Wyatt’s “Unconventional IPO” — CEO Invests $25 Million to Start New Energy Company?

Ian Wyatt pitches "Freedom Drillers" after the Iran news.... Can you really buy into a South Texas oil producer before it goes public? Is it worthwhile?

This tease caught my eye, mostly because I was genuinely curious — Ian Wyatt is promoting a “webinar” he’s going to host on May 10 that will talk up a way to play the “new bull market” in oil, and part of it, at least, is going to be about a “unconventional IPO.”

So I wanted to know what he’s talking about. And, of course, I want to share my thoughts with all my dear friends here at Stock Gumshoe. Let’s dig in, shall we?

There’s not a lot of info, but here’s a taste of the email:

“… crude oil is surging 51% in the last year.

“Now’s the time to invest.

“That’s why one top venture capital firm just invested $300 million.

“They’ve already made a killing with early investments in Airbnb and Uber. But instead of sinking more cash into private tech companies…

“They’re backing a retired Fortune 500 CEO.”

And then we get a few more tidbits on the signup form for this webinar — a webinar that, I assume, will be similar to his past webinars in that he talks up the opportunity but reserves the actual information about the investment for his paid subscribers.

Which is fine — I have no problem with folks selling information or research, but I’d rather not sit through an hour-long sales pitch… and if it’s something I can learn on my own, I know I’ll have a better chance of thinking rationally if I take my time and research several sources first. If I pay for the idea or listen to talk about crazy return potential, odds are pretty good that I’ll be overwhelmed with profit lust and will have trouble thinking clearly.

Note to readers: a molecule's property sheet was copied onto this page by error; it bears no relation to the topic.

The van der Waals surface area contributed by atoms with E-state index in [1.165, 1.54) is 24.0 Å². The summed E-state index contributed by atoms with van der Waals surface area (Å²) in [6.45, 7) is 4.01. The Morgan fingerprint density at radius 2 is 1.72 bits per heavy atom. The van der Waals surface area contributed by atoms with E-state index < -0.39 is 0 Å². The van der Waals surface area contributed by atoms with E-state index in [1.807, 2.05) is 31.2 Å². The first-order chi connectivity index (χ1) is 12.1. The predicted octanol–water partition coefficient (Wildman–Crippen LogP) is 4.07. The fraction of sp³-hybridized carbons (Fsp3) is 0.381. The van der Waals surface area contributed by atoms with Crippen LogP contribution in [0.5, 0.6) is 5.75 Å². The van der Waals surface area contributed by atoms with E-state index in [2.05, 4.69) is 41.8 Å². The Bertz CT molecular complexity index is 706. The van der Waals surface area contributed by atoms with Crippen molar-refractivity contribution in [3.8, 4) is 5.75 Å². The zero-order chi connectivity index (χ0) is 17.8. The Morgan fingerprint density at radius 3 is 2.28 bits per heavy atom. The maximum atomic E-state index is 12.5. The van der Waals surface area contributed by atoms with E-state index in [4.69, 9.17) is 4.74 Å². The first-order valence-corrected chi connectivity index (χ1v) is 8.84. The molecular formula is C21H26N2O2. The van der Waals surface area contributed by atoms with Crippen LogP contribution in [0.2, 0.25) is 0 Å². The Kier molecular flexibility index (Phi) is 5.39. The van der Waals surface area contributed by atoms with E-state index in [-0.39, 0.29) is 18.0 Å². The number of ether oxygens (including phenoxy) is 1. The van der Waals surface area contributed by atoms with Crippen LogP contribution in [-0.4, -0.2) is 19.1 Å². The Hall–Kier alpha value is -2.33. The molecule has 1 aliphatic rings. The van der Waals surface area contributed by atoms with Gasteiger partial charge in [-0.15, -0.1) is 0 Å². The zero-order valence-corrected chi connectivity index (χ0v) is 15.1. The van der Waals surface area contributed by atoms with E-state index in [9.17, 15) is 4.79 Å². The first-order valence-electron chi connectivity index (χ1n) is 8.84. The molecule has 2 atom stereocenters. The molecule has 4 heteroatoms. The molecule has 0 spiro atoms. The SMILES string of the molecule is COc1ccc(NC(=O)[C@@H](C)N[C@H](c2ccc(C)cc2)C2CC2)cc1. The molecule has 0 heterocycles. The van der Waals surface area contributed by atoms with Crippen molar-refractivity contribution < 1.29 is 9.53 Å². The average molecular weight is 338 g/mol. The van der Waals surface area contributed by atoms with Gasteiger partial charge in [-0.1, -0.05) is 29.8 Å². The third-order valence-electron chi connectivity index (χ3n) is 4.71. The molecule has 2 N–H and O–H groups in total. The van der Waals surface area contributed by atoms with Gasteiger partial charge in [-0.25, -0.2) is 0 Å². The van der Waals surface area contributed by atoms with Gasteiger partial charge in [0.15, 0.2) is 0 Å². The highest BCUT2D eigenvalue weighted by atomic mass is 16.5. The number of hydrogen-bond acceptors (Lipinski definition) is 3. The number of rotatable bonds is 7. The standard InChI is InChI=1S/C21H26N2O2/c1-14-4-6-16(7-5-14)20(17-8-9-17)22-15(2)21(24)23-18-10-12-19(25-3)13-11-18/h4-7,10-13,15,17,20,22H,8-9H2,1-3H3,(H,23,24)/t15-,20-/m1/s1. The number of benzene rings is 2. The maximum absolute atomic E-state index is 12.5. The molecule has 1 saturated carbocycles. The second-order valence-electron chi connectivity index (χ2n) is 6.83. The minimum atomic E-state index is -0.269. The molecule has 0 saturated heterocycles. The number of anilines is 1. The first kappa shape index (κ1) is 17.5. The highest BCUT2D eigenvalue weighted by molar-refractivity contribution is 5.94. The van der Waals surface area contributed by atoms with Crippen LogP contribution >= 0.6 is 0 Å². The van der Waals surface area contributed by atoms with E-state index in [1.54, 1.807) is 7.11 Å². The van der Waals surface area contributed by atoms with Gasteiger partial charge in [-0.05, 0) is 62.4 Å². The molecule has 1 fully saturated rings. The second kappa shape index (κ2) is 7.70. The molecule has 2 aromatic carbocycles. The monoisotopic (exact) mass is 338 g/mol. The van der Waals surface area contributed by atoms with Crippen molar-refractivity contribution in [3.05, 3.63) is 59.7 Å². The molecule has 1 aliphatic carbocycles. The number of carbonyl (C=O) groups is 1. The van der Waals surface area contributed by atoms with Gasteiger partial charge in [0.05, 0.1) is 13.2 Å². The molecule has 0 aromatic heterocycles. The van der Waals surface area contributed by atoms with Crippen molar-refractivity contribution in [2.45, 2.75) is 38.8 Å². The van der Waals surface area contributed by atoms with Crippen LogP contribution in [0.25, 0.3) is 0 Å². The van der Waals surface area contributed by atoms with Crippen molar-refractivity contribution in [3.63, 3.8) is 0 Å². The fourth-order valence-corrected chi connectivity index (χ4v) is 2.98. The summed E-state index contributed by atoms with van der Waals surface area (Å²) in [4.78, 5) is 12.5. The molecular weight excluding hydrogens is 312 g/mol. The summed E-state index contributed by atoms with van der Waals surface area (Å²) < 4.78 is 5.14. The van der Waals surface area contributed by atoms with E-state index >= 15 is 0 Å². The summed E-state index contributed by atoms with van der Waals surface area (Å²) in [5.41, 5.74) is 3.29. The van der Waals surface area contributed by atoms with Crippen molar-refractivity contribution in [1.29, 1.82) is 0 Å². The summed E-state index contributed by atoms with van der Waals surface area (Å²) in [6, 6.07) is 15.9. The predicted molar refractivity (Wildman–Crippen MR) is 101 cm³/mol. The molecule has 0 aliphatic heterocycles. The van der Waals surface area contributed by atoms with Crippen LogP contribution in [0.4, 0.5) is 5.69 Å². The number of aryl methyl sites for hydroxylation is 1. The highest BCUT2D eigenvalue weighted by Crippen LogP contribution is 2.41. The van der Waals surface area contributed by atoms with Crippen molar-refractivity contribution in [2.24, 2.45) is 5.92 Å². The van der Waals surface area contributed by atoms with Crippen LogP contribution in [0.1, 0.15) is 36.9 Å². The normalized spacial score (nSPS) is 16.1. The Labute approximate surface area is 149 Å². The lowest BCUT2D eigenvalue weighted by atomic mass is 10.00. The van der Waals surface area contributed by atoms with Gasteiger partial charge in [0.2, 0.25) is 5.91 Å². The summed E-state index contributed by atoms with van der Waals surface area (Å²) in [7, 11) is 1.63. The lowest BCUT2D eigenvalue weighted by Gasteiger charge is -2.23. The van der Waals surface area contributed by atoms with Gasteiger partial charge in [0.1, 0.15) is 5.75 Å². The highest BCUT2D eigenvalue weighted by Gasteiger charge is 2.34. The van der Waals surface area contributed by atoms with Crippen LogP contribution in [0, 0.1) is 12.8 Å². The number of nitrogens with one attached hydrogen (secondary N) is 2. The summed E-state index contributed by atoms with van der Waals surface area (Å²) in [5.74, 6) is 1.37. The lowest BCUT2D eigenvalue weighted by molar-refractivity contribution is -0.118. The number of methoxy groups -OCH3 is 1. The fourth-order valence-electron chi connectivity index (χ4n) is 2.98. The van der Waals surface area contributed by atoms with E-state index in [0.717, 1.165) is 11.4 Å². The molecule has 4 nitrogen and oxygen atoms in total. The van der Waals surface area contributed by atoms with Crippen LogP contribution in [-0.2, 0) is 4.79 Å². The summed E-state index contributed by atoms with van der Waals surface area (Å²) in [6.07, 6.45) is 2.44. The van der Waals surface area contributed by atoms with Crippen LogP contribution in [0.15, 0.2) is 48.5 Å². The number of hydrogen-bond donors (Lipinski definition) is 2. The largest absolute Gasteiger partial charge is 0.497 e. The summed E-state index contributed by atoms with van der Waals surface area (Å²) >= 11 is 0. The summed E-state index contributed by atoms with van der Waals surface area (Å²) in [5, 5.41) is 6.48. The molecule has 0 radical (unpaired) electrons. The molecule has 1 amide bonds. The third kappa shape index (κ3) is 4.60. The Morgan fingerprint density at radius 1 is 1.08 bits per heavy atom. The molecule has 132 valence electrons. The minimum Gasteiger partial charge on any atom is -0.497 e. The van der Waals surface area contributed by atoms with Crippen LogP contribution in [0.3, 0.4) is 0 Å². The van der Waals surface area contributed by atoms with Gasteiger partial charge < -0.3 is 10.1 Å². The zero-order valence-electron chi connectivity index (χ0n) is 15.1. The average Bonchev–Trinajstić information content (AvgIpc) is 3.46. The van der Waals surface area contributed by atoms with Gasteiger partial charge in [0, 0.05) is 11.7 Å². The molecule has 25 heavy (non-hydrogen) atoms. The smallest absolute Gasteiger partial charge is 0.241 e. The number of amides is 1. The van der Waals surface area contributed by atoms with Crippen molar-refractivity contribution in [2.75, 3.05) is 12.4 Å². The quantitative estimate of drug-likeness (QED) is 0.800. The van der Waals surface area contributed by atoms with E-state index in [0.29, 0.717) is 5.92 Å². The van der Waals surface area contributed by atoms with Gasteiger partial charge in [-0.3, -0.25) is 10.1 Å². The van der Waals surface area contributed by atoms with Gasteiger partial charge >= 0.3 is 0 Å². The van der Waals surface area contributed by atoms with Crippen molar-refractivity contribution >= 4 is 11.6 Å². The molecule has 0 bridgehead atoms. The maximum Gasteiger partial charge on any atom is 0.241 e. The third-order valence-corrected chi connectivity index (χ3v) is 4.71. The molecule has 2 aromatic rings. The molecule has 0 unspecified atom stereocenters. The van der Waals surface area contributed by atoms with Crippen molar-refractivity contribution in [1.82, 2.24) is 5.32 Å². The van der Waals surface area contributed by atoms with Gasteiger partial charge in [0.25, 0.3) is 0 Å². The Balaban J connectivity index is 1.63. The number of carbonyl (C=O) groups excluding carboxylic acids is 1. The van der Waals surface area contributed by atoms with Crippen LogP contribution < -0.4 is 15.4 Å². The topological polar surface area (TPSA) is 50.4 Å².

Or that’s the idea, anyway, and the core reason why I started doing what I do here at Stock Gumshoe, revealing these “secret” stocks and trying to add some perspective here and there — the more you can think for yourself and poke a few holes in the hype, the better the chance you have of thinking rationally. Most of us will still do dumb stuff most of the time, I guess, but it’s nice to at least improve the odds a little.

Ready? OK, here are the other clues from the signup page:

“Former Fortune 500 CEO emerges from retirement to launch a new oil stock IPO!

“… one company acquired 360,000 acres in the Texas oil belt

“Why this new company could earn $250 million in cash profits – starting THIS YEAR

“How to claim your shares NOW – before this unconventional IPO”

And that’s pretty much it, at least until we get to the actual webinar at lunchtime on Thursday. So what’s the stock they’re hinting at?

I suspect this is a recent SPAC deal, and our Mighty, Mighty Thinkolator concurs: This is almost certainly the soon-to-be Magnoia Oil & Gas.

Which doesn’t exist yet, but is expected to soon — and it will have a new ticker, but for right now the “unusual IPO” means that you can buy into the SPAC if you wish, and will own shares of Magnolia once the transaction happens to create it.

What does that all mean? A SPAC is a Special Purpose Acquisition Vehicle, also often called a “blank check” company. These are pools of money that are raised in the public markets via an IPO, usually connected to an established investor or an industry bigwig who has some “brand value,” and they take those IPO proceeds and try to buy a company or merge into a company. For the target company, this has the advantage of bringing that big bolus of cash and sometimes a stronger management team or higher visibility, and usually the big advantage is that the target company can go public without itself having to go through the sometimes onerous IPO process… since the SPAC already trades publicly, it just changes its name and ticker and voila! The new combined company is publicly traded.

In this case, the SPAC was sponsored by TPG, the huge venture capital/private equity company, and headed by Stephen Chazen, who retired as CEO of Occidental Petroleum (OXY) in 2016. They called it TPG Pace Energy Holdings (TPGE), and it went public almost exactly a year ago.

The plan was to search for a target business in the energy business… from their website, “The strategy of TPG Pace Energy Holdings is to identify and acquire businesses that are better suited to generate strong returns in a public market environment while benefitting from the operational expertise of TPG and Mr. Chazen.”